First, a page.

When two lvalues refer to the same memory location, they are said to alias. C has rules about which types are allowed to alias:

6.5p7 Expressions

An object shall have its stored value accessed only by an lvalue expression that has one of the following types:

  • a type compatible with the effective type of the object,
  • a qualified version of a type compatible with the effective type of the object,
  • a type that is the signed or unsigned type corresponding to the effective type of the object,
  • a type that is the signed or unsigned type corresponding to a qualified version of the effective type of the object,
  • an aggregate or union type that includes one of the aforementioned types among its members (including, recursively, a member of a subaggregate or contained union), or
  • a character type.

As we can see, we are only allowed to access the memory of an object using certain compatible types or a character type. This is referred to as the strict aliasing rule, and has created some controversy because compiler vendors have chosen to start enforcing this rule to be able to perform certain optimizations (link, link, link, link, link, link).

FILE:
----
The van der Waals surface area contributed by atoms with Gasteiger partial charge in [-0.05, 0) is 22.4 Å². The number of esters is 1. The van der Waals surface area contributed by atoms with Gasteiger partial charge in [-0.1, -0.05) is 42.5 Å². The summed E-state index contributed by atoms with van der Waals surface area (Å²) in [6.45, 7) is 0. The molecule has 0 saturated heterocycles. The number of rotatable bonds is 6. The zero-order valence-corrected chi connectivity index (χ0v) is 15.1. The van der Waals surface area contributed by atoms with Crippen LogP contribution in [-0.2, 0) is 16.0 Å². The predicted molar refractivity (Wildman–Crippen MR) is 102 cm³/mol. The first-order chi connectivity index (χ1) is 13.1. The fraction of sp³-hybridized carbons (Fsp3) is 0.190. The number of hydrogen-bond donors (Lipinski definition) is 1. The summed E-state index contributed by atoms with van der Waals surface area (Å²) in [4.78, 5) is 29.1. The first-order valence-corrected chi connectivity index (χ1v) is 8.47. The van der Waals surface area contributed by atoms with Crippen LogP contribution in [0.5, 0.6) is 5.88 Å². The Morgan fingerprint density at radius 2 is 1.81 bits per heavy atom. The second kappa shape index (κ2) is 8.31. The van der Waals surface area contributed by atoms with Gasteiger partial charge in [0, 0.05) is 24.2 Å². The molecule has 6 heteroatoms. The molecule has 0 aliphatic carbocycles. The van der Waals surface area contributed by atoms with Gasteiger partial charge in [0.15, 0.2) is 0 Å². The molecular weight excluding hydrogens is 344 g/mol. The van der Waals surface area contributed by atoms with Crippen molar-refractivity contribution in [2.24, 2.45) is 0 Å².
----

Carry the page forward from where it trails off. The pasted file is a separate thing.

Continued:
When we access the memory of an object using a pointer to a character type, we can address each byte of the object, and pointer arithmetic (within the bounds of the object) works as expected: Pointers

When a pointer to an object is converted to a pointer to a character type, the result points to the lowest addressed byte of the object. Successive increments of the result, up to the size of the object, yield pointers to the remaining bytes of the object.

For pointers to non-character types, arithmetic is only defined within an array (link, link):

6.5.6p7 Additive operators

For the purposes of these operators, a pointer to an object that is not an element of an array behaves the same as a pointer to the first element of an array of length one with the type of the object as its element type.

6.5.6p8 Additive operators

If both the pointer operand and the result point to elements of the same array object, or one past the last element of the array object, the evaluation shall not produce an overflow; otherwise, the behavior is undefined.